Observing Atmospheric Optical Phenomena
Atmospheric optical phenomena depend on the position and conditions of the light source, which is usually the sun, and the atmospheric conditions such as is it cloudy, foggy, or raining. These conditions will determine what type of phenomena which can be observed.
Since the sun is usually the light source, positions in relation to the sun are important. Right after the actual location of the sun the anti solar point is the next most important location. The anti solar point is the position directly opposite the sun, which is usually best found by looking for the shadow of your head. If the sun is hidden by cloud then you just have to try and guess where the sun is and where the shadow of your head would be. Another key point is the zenith, which is directly above the observer.
Once key positions are located, angles need to be roughly determined to find the position of a phenomenon. The method I use all the time is the width of my out stretched hand at arms length. From the tip of your little finger to thumb is roughly 20 degrees and the width of you finger at arms length is about 1 degrees. The width of the sun and moon is about 0.5 degrees. Also remember that a circle, the angle all the way around the horizon is 360 degrees, the angle from horizon to zenith is 90 degrees, and therefore from horizon to horizon through the zenith is 180 degrees.
Time can be important, especially if you are waiting for a sunset. The earth rotates once every 24 hours, or 1440 minutes. From sunrise to sunrise the sun travels through 360 degrees in 24 hours. Thus the sun moves 1 degree across the sky every 1440/360 = 4 minutes. Thus if the sun is the width of you finger (1 degree) above the horizon it will about 4 minutes until it touches the horizon. Or if it is the width of you out stretched hand (20 degrees) it is about 80 minutes until sunset. Another way of stating this is that in 1 hour the sun moves across the sky 360/24 = 15 degrees.
The key ingredients for a rainbow are sunlight and rain. The primary rainbow is an arc 42 degrees around the anti solar point. This is an arc about 2 hand widths around the shadow of your head. To see a rainbow, sunlight must be illuminating water drops along this arc. If you were wondering where to stand to see a rainbow in a fountain or waterfall, it would be where ever puts the fountain or waterfall in this arc. The secondary arc is at about 51 degrees, a further half hand width out beyond the primary bow.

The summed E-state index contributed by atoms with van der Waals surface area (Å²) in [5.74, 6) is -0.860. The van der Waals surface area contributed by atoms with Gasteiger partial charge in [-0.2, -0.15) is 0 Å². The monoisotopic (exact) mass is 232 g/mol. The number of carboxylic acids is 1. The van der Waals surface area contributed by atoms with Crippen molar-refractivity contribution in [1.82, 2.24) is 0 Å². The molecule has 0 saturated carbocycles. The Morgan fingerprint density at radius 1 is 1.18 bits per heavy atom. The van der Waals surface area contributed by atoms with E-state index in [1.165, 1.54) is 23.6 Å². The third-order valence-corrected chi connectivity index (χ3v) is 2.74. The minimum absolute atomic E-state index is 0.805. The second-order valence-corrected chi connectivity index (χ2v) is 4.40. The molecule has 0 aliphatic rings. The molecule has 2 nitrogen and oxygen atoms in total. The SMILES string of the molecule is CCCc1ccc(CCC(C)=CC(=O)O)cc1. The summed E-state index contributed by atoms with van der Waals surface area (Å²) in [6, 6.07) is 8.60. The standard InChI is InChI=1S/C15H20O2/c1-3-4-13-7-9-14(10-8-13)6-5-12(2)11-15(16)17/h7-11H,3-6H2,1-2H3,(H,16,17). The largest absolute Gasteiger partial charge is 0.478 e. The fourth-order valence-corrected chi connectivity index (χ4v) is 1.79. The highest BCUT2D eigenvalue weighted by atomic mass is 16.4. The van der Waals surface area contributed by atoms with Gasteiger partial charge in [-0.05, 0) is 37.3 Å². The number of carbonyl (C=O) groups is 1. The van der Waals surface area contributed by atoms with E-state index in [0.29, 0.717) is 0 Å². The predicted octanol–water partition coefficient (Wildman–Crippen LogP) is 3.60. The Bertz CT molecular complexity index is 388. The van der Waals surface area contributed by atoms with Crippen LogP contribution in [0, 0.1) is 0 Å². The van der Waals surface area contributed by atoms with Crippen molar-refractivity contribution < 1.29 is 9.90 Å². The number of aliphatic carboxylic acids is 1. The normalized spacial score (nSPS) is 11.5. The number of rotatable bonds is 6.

Another important factor for viewing rainbows is the hight of the sun. If the sun is too high the rainbow will be below the horizon. To see a rainbow reaching high into the sky the sun needs to be low. To tell quickly do the 2 hand trick - if two hand widths from the shadow of your head is below the horizon the sun isn't high enough to see a rainbow in the sky.
Halos are an ice crystal phenomena. The most likely place to see a halo is in high thin cirrus cloud (a type of cloud made up of ice crystals). The most common halo is the 22 degree halo, which is seen as an arc 22 degrees around the sun. If you put your thumb of your out stretched hand at arms length over the sun, being very careful not to look at the sun by closing one eye, and if high cirrus cloud is along an arc this distance from the sun there is likely to be a halo. 22 degree halos are often seen around the moon. So on days when there is high thin cirrus at sunset, and there is a full moon, go outside in the evening and look for a halo.
Parhelia, better known as sun dogs, are also ice crystal halos. They are seen about 22 degrees either side of the sun at the same hight as the sun above the horizon. They are often seen as bright spots either side of the sun on a 22 degree halo. Depending on the ice crystals they can also be seen without a 22 degree halo. They can sometimes be very colourful and sometimes very bright. They are easily found by looking the width of your out stretched hand at arms length either side of the sun. Again there needs to be ice crystals for parhelia, and this is most common with thin cirrus cloud.
Under perfect conditions ice crystals can settle onto a snow field and this layer of ice crystals can produce a halo, usually a 22 degree halo. The sun must be less than 22 degrees above the horizon for you to see this. What is extremely unusual about this is that the halo is being formed on a plane, the snow surface. A 22 degree halo is normally seen as light scattered and reflected from a cone of 22 degrees radius around the anti solar point. But in this case it is formed at the intersection of this cone, and the plane surface which is the snow surface. The intersection of a cone and plane surface is a parabola, and that is how this halo will be seen, as a parabola on the surface of the snow.
Every time you fly in an aircraft it is an opportunity to view a glory. A glory is an interference effect which produces a circle around the anti solar point of the observer on cloud or fog. The diameter of the circle depends on a number of things including the distance to the cloud. When ever you are in an aircraft try and determine where the position of the sun is, and thus where the shadow of the aircraft will be. If the shadow lands on cloud look for a slightly rainbow coloured circle around the shadow. This is a glory.